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Tax Credits Support the Spirit of Giving - Alanna Mar, Tax Law Lawyer

 

March 23, 2017

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Charitable giving is undoubtedly beneficial to the community, but it can also be beneficial to donors during tax season. The federal government encourages individual charitable giving through the non-refundable charitable donations tax credit (“CDTC”) (parallel provincial credits work similarly). Up to 75% of a taxpayer’s net income can be claimed as donations, except in the year of death, when up to 100% of a taxpayer’s net income can be claimed. The donation limit can be increased in some cases with a donation of capital property.

Only donations to registered charities and other “qualified donees” supported by official donation receipts can be claimed. Qualified donees are:

  • Registered charities;
  • Registered Canadian amateur athletic associations;
  • Registered national arts service organizations;
  • Registered municipalities in Canada;
  • Registered municipal or public bodies performing a function of government in Canada;
  • Registered universities outside of Canada that are prescribed to be universities the student body of which ordinarily includes students from Canada;
  • The United Nations and its agencies;
  • Her Majesty in Right of Canada, a province, or a territory; and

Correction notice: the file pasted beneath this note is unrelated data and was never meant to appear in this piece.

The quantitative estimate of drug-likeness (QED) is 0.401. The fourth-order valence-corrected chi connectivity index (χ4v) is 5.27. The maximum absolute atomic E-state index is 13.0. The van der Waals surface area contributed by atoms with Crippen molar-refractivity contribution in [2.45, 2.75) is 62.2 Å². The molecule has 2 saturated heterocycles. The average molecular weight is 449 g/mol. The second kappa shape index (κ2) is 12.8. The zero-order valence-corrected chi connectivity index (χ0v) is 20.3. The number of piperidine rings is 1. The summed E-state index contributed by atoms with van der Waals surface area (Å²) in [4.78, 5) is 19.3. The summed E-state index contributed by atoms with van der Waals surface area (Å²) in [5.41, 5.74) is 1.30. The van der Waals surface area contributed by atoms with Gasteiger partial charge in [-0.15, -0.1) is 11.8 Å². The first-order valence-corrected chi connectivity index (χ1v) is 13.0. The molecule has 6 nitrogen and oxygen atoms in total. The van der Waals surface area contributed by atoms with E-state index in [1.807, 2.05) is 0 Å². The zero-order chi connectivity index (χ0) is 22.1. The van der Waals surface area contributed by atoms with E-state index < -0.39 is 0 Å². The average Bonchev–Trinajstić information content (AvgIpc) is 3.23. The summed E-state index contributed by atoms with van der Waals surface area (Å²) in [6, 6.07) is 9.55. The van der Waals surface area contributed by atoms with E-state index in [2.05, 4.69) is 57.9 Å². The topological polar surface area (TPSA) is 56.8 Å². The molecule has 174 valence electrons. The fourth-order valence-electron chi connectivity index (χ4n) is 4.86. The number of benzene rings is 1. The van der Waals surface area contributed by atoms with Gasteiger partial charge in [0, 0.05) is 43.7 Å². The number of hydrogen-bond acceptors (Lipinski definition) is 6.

• Registered foreign charities to which Her Majesty in Right of Canada has made a gift.

The Canada Revenue Agency maintains a charities registry to help donors determine whether a given charity is registered and provides information on organizations’ finances, activities, and operations.

Donations must be received by the qualified donee by December 31 of a given year in order to be claimable for that year. However, an individual can also carry forward eligible amounts for five (5) years if it would not be advantageous to claim a donation in a given year.

Two changes apply for the 2016 and subsequent tax years: a new tax credit rate of 33% and the timing of donations made on death. As a result of the introduction of the new top federal personal income tax rate of 33%, the new tax credit rate of 33% applies to the eligible amount of gifts greater than $200 to the extent that an individual has income subject to the new 33% income tax rate. For the 2016 tax year, the applicable federal rates are:

  • 15% on the first $200 of donations;
  • 33% on the lesser of:
  • the amount, if any, by which total gifts for the year exceed $200, and
  • the amount, if any, by which taxable income exceeds $200,000;
  • 29% on donations above $200 that are not eligible for the 33% rate.

Also new for the 2016 tax year, donations made by Will and designation donations (direct distributions to a qualified donee who is the designated beneficiary of an RRSP, RRIF, TFSA, or life insurance policy) are deemed to be made by the individual’s estate. Previously, such donations were deemed to have been made immediately before the individual’s death.

To encourage first-time donors (neither you nor your spouse or common-law partner has claimed a CDTC for any year after 2007), the first-time donor’s super credit (“FDSC”) supplements the CDTC by 25% for up to $1,000 of monetary donations – a 40% federal credit for donations of $200 and less, and a 54% federal credit for the portion of donations between $200 and $1,000. As a temporary credit, the FDSC can be claimed once between the 2013 and 2017 tax years.

Whether you are a first-time donor or have been supporting a favorite charity for years, the benefits can be important for you and the community you choose to support.

Alanna Mar is an Associate in our Tax Law Group. She can be reached at 613.566.2273 or amar@perlaw.ca.